New 17th June 2023 - Hunting stock

I found this on an Irish farming chat room:

"A question for those with pig feeders , do ye put the ration in first then let up the cows or do ye let cows in and then let down the feed? I'm considering them and I am wondering would you fill the row better if you fed the ration after the cows are in as at the moment with the bucket you have to hunt the cows up the row as they are eating."

The only other reference I have found to hunting stock is also Irish, and comes from Shanoon, near Waterford, Ireland:

". . . during the 1950s, William Power of Powers Bar, who has had a butcher’s shop beside the pub, rented the Shanoon from the Office of Public Works (OPW) for the purpose of grazing some of his cattle. The nuns teaching in the nearby Convent School often became alarmed when they looked out and saw cows dangerously grazing right at the very edge of the cliff on the harbour side of Shanoon. As a pupil in school, until I was aged eight years old, I can still recall the nuns despatching a senior girl up the village to raise the alarm and witness Andy Taylor, the butcher, still in his butchers apron, and a young Billy Power running down the road with sticks to hunt the cows back from the edge of the cliff."

If anyone can throw any more light on this, do please get in touch. In the meantime here are some more Somerset words you may like to drop into conversation. The book they are taken from (out of print and out of copyright) was written in 1873 by William Williams, Vicar of Bishops Hull, and William Arthur Jones.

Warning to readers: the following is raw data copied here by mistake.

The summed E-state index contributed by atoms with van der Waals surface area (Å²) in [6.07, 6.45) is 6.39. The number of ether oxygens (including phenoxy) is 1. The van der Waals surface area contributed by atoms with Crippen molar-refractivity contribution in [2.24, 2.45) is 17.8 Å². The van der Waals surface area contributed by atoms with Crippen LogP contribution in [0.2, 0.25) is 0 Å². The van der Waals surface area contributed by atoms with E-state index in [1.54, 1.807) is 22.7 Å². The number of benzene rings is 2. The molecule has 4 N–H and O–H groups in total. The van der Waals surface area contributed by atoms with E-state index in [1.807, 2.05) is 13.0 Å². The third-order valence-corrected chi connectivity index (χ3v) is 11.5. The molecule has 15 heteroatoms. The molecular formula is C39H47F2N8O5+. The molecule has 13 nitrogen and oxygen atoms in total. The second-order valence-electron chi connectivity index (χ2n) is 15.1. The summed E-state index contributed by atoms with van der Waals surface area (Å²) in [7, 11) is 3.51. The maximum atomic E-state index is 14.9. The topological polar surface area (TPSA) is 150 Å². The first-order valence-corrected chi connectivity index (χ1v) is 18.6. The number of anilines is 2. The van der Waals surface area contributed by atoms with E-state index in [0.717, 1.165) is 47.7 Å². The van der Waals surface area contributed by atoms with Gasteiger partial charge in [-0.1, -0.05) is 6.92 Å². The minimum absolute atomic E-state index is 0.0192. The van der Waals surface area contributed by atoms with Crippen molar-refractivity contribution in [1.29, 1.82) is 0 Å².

A, pron.  He, ex. a did’nt zai zo did a?

A, adverbial prefix, ex. afore, anigh, athin

A, for “have”

A, participal prefix, corresponding with the Anglo-Saxon ge and y, ex. atwist, alost, afeard, avroze, avriz’d

Abeare v.  bear, endure, ex. for anything that the Court of this Manor will abeare.  Customs of Taunton Deane

Abbey s.  great white poplar.  Abbey-lug, a branch or piece of timber of the same (D. Abeel)

Abbey-lubber s.  a lazy idle fellow, i.e. worthless as abbey wood

Addice, Attis s.  an adze

Addle s.  a fester (A S adl disease)

After, along side

Agallied, past part, frightened

Agin pr.  against.  Auverginst, over-against, up to, in preparation for, as Agin Milemas

Agon, past part.  gone by.  Also adv.

Ail s.  ailment, a disease in the hind-quarter of animals, ex. Quarter-ail

Aine v.  to throw stones at (A S hænan to stone)

Aines, just as.  Al-aines, all the same, or all one

Al-on-een, on tip toe, eager

Aller, (A S alr) alder tree.  Allern made of alder

Amper, Hamper s.  a pimple.  Ampery, pimply

An prep.  If

An-dog, Handog s.  andiron

Angle-dog, or Angle-twitch s.  a large earth-worm (A S Angel-twicce), Angle a fish-hook

Anpassey, Anpussey, the sign of &, i.e. and per se

Anty, empty

Appropo, (Fr. Apropos) but used as one of a small group of Norman French words which have got into popular use

Apse, Apsen-tree, (A S aeps) the aspen tree